The last Tasmanian tiger died Sept. 7, 1936, as a result of a zookeeper's blunder. Since then, the striped, wolf-like beast—the last member of a family more than 30 million years old—has been sought by naturalists in the still-very-wild woods on that same remote island.
The Hunter is based on Sydney novelist Julia Leigh's tale of a nefarious corporation seeking the mythical creature in hopes of discovering secrets it can exploit. The dubious plot works, thanks to Willem Dafoe's particular urgency as the mysterious Martin David, the hunter hired to find and shoot the tiger. He lodges in a house deep in the Tasmanian forest, and finds the accommodations terrible. The lady of the house, Lucy (Frances O'Connor), is comatose from tranquilizers, and her two children are running feral. The little girl of the family lets Martin know it's not the lightbulb in his room that's burnt out: "Naow, it's no fuckin' power.'
They've been troubled ever since their father disappeared into the woods many months before. Sam Neill plays a trusty neighbor who looks in on this family. But we have suspects in the vanishing. The courts are challenging the local loggers' right to denude the island; they're as hostile as the rustlers in a Western. And they suspect all outsiders of being hated "greenies'—ecologists.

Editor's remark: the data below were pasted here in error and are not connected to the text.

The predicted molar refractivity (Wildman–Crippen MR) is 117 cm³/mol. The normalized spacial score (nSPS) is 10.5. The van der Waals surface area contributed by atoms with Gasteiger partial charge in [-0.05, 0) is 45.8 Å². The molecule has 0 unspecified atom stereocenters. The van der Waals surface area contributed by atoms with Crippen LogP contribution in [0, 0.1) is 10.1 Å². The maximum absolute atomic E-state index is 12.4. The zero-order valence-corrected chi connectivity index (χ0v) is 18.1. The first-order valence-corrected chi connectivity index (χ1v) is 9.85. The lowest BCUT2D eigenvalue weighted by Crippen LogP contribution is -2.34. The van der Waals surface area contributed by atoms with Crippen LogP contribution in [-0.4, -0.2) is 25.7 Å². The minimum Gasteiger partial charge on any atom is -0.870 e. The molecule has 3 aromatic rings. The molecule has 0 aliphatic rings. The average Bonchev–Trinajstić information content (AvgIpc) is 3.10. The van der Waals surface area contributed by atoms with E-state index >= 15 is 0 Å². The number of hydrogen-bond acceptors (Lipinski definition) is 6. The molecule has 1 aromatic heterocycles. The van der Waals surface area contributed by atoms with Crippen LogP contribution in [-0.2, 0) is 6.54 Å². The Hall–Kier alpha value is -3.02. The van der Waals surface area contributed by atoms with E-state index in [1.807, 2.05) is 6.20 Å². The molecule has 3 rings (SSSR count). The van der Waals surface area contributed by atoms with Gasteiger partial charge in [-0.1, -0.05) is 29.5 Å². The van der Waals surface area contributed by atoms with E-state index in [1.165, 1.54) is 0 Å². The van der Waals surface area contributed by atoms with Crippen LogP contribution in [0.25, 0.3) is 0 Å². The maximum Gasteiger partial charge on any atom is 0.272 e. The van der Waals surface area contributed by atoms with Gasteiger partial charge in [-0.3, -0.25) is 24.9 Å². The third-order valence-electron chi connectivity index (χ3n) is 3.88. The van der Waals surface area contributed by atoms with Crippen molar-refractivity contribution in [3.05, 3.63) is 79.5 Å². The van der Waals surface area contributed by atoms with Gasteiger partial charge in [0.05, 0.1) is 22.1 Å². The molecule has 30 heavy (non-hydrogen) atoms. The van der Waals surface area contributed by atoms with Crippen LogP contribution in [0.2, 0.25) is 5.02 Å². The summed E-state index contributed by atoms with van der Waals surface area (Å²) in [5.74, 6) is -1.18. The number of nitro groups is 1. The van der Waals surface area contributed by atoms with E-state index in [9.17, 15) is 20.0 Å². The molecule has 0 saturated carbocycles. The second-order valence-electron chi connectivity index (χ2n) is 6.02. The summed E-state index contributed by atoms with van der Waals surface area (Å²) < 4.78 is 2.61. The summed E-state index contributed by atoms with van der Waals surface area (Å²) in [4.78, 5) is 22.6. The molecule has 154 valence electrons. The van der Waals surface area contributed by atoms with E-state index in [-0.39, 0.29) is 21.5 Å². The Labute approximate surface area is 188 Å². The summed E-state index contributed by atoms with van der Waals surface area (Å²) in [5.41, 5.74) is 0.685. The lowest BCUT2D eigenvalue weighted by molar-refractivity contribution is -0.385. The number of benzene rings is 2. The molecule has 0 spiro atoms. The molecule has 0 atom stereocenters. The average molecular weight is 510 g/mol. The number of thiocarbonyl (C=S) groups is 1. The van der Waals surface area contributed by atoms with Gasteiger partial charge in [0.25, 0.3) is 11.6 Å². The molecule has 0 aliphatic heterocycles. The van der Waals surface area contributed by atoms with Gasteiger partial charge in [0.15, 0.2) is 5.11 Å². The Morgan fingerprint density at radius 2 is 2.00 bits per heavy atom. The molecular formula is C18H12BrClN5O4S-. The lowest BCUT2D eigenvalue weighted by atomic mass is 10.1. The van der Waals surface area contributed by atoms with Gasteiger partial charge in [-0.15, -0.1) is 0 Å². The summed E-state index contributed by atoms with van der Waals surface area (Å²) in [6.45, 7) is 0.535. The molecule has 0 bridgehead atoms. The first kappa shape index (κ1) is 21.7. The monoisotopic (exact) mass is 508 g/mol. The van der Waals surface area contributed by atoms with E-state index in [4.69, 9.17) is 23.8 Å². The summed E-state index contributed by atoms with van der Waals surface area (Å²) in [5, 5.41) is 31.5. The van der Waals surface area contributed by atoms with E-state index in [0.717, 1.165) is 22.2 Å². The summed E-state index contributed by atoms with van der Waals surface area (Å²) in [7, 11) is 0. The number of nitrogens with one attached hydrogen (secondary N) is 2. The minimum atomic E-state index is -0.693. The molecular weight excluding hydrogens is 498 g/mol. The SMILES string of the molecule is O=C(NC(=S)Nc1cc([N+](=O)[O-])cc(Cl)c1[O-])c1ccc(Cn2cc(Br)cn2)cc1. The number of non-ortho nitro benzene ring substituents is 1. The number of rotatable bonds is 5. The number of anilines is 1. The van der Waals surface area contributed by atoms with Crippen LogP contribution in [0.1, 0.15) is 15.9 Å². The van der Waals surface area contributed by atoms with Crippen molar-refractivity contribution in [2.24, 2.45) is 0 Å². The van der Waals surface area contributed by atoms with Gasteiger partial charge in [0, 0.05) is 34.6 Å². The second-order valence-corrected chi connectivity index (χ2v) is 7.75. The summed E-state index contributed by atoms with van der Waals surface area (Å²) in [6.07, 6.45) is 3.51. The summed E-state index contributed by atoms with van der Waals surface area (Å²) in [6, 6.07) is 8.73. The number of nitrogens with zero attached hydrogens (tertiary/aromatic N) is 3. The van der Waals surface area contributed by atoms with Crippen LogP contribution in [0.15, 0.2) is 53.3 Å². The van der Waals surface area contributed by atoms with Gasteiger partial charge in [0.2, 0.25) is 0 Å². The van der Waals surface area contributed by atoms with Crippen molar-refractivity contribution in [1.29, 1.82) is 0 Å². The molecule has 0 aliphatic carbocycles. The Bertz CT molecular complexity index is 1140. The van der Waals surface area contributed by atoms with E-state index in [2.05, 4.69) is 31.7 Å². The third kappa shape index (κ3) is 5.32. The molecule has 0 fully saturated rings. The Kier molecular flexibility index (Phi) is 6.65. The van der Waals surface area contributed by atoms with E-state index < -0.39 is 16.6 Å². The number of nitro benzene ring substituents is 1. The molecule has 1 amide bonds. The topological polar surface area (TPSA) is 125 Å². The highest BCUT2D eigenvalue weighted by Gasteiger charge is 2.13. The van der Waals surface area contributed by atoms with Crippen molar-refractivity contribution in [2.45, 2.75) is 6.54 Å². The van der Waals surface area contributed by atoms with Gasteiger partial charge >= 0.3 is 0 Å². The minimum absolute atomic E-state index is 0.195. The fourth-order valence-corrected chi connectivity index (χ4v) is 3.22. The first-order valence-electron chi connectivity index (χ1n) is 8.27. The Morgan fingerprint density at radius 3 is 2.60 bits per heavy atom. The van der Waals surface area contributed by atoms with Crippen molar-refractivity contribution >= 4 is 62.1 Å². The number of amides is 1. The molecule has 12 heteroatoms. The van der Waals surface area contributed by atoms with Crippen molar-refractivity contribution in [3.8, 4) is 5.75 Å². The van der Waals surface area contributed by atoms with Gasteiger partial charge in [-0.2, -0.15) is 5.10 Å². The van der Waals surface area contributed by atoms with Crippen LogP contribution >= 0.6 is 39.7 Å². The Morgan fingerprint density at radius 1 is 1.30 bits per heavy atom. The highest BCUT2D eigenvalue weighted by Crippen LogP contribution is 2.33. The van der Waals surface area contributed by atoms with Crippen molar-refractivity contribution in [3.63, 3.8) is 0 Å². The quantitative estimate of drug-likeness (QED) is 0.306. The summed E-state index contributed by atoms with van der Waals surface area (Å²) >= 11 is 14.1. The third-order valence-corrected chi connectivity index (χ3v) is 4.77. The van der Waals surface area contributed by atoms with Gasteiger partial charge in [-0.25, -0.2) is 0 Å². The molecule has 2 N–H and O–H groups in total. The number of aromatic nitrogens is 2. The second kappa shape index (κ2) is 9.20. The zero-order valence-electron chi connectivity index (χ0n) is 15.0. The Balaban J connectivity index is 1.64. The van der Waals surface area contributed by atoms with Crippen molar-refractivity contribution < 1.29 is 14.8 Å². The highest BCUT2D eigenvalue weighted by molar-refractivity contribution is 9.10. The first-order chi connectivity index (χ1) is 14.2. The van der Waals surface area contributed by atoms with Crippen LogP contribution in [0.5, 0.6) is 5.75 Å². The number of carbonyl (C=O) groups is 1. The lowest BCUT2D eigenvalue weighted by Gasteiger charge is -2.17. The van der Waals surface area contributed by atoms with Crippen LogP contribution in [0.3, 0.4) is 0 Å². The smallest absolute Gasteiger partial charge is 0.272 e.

Dafoe, setting up his illegal traps and snares, is silently compelling; his raw thin face stands out in the fog and the drizzle, and though he's a man without a past, he has one strong mark of personality: He loves baroque opera. It's nice to see a love of classical music indicating individualism instead of fascism.
The Hunter is also loaded with location footage of Tasmania. It could be said the visuals encourage visitors, while the story of danger discourages them. The trouble is that these bogs, fernlands and streams have been given a serious digital color grading, probably because of the constant shifts of light and weather.
Australian TV vet Daniel Nettheim doesn't break any new ground, but he has a light touch with the precociousness of the children; that touch has to fail when the heavy ending arrives. And what David does to survive—trapping or shooting pademelons, or whatever that small stuffed-animal-like creature is—is rough for animal-lovers.
R; 100 min.